Retail lending is on the rise again, signifying a turnaround in the long-embattled real estate sector. After consecutive years of very low rates of investment in the property space, there is a conspicuous shortage of newly built houses. That should lead to an expected spike in new project lending in 2015, first in residential real estate and then in commercial property, bank chiefs say. Consumption rose sharply last year, with household spending up thanks to robust real wage growth. Add to this a low inflation environment and banks expect retail lending demand to increase this year and next.
Indeed, banks see momentum building across the entire financial services spectrum. OTP Bank’s Bencsik says corporate loan activity rose sharply in 2014, with the lender taking its share of the market to 13%, from 8% prior to the financial crisis. “We will continue to extend our lending activity with Hungarian corporates, with loan growth to domestic corporates rising by between 5% and 10% year on year in 2015,” Bencsik says. “We have higher aspirations with SME corporates, where our loan growth target in 2015 is close to 10%.”
Focus on the middle
Indeed, a rising slice of incremental loan demand this year is likely to come from mid-cap corporates: fast-growing Hungarian firms – the local equivalent of Germany’s famed Mittelstand companies - that lack access to global markets, and for which the primary source of funding is the local banking sector. “From our perspective this is now a major focus for us,” notes Bencsik. Adds economic consultancy Századvég’s Virovácz: “For banks, going forward you will see more profitability being sourced out of the SME sector, as well as the household and the corporate sectors.”
Demand for fresh borrowing is also pouring out of resurgent or long-underutilized or neglected sectors from tourism to auto manufacturing, and pharmaceuticals to agriculture. A fresh influx of EU funds over the next seven years will largely be directed into areas such as infrastructure – creating huge new construction projects – as well as supporting smaller corporates and broadening the manufacturing base.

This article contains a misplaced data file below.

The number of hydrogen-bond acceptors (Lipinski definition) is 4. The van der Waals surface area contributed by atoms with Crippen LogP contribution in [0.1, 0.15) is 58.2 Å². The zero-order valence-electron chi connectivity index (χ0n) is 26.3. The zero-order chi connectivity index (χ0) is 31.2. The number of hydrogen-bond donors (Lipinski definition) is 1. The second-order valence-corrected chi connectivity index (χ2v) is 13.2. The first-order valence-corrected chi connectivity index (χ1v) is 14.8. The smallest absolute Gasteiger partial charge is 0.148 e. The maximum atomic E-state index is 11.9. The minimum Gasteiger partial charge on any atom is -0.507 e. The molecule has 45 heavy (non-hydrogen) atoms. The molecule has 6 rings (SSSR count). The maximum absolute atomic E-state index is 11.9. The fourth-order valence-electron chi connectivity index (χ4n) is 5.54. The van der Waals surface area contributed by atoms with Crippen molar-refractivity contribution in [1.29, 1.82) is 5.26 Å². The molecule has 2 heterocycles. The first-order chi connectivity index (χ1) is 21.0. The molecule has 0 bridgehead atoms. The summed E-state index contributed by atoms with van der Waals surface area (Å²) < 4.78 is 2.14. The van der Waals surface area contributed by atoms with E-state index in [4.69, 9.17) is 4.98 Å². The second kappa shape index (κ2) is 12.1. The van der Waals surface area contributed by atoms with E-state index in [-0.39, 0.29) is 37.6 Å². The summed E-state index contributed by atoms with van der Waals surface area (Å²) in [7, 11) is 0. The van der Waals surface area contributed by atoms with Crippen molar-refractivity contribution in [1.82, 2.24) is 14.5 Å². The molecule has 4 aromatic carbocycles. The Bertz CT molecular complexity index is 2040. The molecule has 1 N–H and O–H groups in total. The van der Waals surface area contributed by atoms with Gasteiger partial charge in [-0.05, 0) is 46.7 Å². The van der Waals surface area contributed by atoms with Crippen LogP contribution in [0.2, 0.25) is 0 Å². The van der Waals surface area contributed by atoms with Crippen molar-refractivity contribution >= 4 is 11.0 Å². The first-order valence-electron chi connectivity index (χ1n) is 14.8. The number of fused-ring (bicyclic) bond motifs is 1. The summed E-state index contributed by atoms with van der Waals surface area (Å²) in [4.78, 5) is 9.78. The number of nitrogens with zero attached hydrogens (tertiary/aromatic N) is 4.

Equally vital to the banking sector’s turnaround has been a Funding for Growth Scheme (FGS) modelled on a Bank of England project and designed to get banks lending and mid-cap firms borrowing again. Hungary’s FGS plan, divvied up into two tranches totalling $6.5 billion and extended to the end of 2015, channels funding directly through the banking sector, allowing lenders to extend credit to viable corporates on very competitive terms by cutting the cost of funding to zero.
Hungary’s financial services sector has come through great hardship in recent years, as has the broader economy. But after a long winter, spring is finally here. Profits are up, banks’ loan books are expanding again, and lenders are operating in an economy which, thanks to government foresight, and the willingness of lenders to make short-term sacrifices for long-term gains, hasn’t been this sustainably strong in living memory. In Hungary, it’s a good time to be a bank.